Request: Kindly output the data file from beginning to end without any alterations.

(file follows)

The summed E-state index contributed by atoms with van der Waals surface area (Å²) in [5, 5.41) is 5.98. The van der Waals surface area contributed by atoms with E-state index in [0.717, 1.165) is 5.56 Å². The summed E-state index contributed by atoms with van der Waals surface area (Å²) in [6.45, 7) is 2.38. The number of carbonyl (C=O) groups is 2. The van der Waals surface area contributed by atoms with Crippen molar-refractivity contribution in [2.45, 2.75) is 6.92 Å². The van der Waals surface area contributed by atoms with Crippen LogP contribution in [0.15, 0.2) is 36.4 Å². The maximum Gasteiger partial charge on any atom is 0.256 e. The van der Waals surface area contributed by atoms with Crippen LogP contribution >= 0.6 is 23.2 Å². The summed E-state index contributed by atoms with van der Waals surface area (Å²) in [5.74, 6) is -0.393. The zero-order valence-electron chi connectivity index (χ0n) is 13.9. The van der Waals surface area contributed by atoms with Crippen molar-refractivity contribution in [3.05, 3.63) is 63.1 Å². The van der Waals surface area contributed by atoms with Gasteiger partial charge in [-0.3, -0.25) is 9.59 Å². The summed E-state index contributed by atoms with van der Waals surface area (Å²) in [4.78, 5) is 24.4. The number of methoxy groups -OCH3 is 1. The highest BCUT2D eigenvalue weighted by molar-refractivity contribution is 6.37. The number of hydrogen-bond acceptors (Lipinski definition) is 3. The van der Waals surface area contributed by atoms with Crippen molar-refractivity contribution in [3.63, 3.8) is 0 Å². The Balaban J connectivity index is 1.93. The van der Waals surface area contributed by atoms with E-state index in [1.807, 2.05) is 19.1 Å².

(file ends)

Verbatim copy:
The summed E-state index contributed by atoms with van der Waals surface area (Å²) in [5, 5.41) is 5.98. The van der Waals surface area contributed by atoms with E-state index in [0.717, 1.165) is 5.56 Å². The summed E-state index contributed by atoms with van der Waals surface area (Å²) in [6.45, 7) is 2.38. The number of carbonyl (C=O) groups is 2. The van der Waals surface area contributed by atoms with Crippen molar-refractivity contribution in [2.45, 2.75) is 6.92 Å². The van der Waals surface area contributed by atoms with Crippen LogP contribution in [0.15, 0.2) is 36.4 Å². The maximum Gasteiger partial charge on any atom is 0.256 e. The van der Waals surface area contributed by atoms with Crippen LogP contribution >= 0.6 is 23.2 Å². The summed E-state index contributed by atoms with van der Waals surface area (Å²) in [5.74, 6) is -0.393. The zero-order valence-electron chi connectivity index (χ0n) is 13.9. The van der Waals surface area contributed by atoms with Crippen molar-refractivity contribution in [3.05, 3.63) is 63.1 Å². The van der Waals surface area contributed by atoms with Gasteiger partial charge in [-0.3, -0.25) is 9.59 Å². The summed E-state index contributed by atoms with van der Waals surface area (Å²) in [4.78, 5) is 24.4. The number of methoxy groups -OCH3 is 1. The highest BCUT2D eigenvalue weighted by molar-refractivity contribution is 6.37. The number of hydrogen-bond acceptors (Lipinski definition) is 3. The van der Waals surface area contributed by atoms with Crippen molar-refractivity contribution in [3.63, 3.8) is 0 Å². The Balaban J connectivity index is 1.93. The van der Waals surface area contributed by atoms with E-state index in [1.807, 2.05) is 19.1 Å².